SINGAPORE: The Ministry of Education (MOE) said on Saturday (Jan 16) that allegations of its interference with a transgender student’s decision to go on hormone replacement therapy are "not true".
The 18-year-old said in a Reddit post on Thursday that the ministry had intervened, preventing the junior college student from obtaining a doctor's referral letter to begin the hormone therapy.
The Reddit post stated that the student had obtained a medical diagnosis of gender dysphoria from the Institute of Mental Health (IMH), and that the therapy was recommended by multiple doctors attending to trans patients in Singapore.
"MOE is aware of the Reddit post which claimed that MOE had interfered with a student’s hormonal treatment. This is not true," said the ministry in a Facebook post on Saturday.
"We invite the student to approach the school to clarify and discuss how the school can support his schooling better," it added.
"MOE and schools work closely with and respect the professional advice given by MOH’s healthcare professionals. We are not in a position to interfere with any medical treatment, which is a matter for the family to decide on," said the ministry.
"All schools have a duty of care to students and will work closely with parents and medical professionals. We encourage students who experience unkind behaviour from peers to approach the teachers or school leaders as they are committed to keep students safe."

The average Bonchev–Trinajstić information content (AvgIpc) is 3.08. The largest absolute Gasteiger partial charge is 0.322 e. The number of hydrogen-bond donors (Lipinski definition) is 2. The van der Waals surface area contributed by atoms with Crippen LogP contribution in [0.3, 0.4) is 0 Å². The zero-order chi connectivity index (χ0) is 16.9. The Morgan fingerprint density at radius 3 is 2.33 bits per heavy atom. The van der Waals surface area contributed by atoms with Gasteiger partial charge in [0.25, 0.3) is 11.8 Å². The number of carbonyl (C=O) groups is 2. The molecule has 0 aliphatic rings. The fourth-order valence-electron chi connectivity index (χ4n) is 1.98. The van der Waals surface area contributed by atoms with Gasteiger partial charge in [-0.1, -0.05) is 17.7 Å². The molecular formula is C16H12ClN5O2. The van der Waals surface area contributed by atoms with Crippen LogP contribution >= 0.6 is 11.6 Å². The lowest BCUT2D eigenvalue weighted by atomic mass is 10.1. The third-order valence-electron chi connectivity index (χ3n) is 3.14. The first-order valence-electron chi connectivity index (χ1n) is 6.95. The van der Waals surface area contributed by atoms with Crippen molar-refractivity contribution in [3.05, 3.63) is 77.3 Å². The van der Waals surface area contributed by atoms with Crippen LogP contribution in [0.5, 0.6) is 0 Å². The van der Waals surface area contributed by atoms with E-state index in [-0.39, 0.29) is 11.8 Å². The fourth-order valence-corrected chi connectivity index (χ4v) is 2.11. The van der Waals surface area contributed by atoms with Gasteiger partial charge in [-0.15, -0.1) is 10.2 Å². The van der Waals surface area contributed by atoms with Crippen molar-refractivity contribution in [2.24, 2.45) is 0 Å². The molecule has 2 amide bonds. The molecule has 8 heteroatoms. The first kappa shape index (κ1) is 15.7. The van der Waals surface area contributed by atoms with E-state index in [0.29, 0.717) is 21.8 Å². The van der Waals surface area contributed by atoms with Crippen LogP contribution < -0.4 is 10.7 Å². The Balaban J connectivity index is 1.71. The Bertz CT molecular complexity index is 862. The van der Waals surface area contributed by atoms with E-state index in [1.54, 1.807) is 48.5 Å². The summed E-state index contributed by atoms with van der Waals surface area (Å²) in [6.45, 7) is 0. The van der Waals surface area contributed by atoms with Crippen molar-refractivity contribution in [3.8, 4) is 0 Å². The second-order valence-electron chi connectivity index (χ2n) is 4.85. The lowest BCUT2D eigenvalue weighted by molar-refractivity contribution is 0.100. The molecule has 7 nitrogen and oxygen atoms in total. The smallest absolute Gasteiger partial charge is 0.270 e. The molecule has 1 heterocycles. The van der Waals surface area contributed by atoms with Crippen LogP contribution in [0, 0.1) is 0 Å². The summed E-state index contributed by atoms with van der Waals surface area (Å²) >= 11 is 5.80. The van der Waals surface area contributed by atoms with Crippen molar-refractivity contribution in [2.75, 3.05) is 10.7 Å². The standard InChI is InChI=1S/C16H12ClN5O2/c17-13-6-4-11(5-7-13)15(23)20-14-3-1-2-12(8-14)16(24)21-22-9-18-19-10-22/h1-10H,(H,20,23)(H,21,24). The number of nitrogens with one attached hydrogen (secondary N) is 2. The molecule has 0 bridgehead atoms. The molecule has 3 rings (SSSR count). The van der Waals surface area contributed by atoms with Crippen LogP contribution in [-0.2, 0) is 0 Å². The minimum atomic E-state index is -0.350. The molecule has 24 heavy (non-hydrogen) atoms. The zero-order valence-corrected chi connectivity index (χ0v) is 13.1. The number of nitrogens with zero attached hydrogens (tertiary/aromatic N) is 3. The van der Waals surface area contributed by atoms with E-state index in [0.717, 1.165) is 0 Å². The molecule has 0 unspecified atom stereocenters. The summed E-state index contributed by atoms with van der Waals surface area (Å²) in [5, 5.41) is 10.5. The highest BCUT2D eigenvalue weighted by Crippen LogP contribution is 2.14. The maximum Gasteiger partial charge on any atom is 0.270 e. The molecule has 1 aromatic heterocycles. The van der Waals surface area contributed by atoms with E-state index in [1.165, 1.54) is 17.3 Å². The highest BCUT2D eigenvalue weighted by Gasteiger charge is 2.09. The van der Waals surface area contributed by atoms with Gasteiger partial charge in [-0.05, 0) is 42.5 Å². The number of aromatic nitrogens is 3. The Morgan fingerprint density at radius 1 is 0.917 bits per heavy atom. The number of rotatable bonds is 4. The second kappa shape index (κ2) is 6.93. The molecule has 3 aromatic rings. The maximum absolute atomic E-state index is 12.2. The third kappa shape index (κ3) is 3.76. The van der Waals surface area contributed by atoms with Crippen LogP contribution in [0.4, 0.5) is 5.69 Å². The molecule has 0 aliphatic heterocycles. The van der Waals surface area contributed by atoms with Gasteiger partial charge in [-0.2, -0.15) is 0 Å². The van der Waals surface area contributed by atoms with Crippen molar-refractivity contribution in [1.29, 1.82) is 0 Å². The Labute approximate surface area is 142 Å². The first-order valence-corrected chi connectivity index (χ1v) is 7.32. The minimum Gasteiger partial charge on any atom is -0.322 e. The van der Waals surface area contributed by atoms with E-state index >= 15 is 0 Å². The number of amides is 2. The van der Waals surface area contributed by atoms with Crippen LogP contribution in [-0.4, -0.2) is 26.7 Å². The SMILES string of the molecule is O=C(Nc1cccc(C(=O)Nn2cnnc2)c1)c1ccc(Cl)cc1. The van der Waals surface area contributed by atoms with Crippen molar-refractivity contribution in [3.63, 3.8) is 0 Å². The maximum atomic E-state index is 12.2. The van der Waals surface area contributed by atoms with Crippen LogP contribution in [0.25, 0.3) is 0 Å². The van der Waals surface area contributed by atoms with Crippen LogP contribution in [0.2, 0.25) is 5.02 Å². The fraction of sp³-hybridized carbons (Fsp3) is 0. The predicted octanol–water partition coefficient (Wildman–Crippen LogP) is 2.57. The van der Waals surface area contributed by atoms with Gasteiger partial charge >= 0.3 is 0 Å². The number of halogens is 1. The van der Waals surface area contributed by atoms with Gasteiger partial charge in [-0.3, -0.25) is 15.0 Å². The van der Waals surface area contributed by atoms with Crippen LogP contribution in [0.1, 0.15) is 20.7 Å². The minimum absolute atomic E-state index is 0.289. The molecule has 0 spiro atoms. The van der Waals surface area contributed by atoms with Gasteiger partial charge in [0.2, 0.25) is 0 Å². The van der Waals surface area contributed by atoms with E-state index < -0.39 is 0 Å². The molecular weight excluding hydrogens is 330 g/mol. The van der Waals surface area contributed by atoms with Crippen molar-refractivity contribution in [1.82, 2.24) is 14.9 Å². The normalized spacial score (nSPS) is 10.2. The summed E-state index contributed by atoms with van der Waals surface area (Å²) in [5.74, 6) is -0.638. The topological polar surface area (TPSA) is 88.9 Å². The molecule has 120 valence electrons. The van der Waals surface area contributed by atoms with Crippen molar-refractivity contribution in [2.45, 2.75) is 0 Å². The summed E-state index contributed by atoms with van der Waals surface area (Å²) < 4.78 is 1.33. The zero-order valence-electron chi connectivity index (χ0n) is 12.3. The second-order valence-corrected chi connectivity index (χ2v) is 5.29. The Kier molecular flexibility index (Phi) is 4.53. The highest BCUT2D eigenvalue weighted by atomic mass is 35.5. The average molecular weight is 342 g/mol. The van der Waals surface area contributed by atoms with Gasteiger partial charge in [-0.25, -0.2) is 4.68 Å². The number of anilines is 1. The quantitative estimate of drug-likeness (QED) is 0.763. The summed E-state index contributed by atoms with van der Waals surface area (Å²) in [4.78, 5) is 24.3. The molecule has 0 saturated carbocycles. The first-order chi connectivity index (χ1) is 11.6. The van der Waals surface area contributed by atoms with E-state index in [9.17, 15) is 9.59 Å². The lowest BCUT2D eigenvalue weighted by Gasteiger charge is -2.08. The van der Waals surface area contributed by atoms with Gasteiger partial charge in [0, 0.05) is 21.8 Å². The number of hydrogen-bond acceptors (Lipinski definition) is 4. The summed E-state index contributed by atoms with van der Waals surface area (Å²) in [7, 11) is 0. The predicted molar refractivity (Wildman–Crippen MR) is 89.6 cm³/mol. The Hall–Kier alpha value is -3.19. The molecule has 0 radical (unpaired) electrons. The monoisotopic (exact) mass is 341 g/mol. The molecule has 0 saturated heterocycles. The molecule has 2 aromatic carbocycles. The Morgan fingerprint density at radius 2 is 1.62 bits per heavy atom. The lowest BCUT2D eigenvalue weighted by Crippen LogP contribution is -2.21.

THREATENED WITH EXPULSION
Speaking to TODAY, the student, who wanted to be known only as Ashlee, said that MOE did not address any of the issues laid out in the Reddit post.
Ashlee had asked that the school not be named for fear of repercussions for speaking with the media, and requested to be referred to by she/her pronouns.
She said she was diagnosed with gender dysphoria in 2019, adding that the situation with MOE and the school started around February last year.
Ashlee told TODAY that she had notified the school's management of her diagnosis in March last year, and was asked to confirm this via a letter from the IMH psychiatrist. The letter was reportedly given to the school and MOE the same month.
She said MOE told her through the school that it would work with her to understand her diagnosis and make school conducive for her.
The school’s year head and counsellor had also sat in for at least one of Ashlee’s appointments with the psychiatrist, she said, adding that some school rules were relaxed during the time, citing the example of being allowed to use the wheelchair toilet.
However, Ashlee told TODAY that when she was to proceed with hormone replacement therapy in August, she was informed by the psychiatrist that MOE had told the doctor to consult the ministry before any decision could be made regarding treatments for transgender students.
Because of this, Ashlee said she has not received the letter to begin hormone replacement therapy.
In the TODAY report, Ashlee said that during a meeting in October involving her father and the school management, she was told that she would have to continue wearing the boy's uniform. If hormone replacement therapy resulted in physiological changes that prevent her from doing so, she would be expelled from school, she said.
According to Ashlee, the school's principal also requested to work personally with the endocrinologist to limit the dose of hormones so that expulsion was unlikely to happen.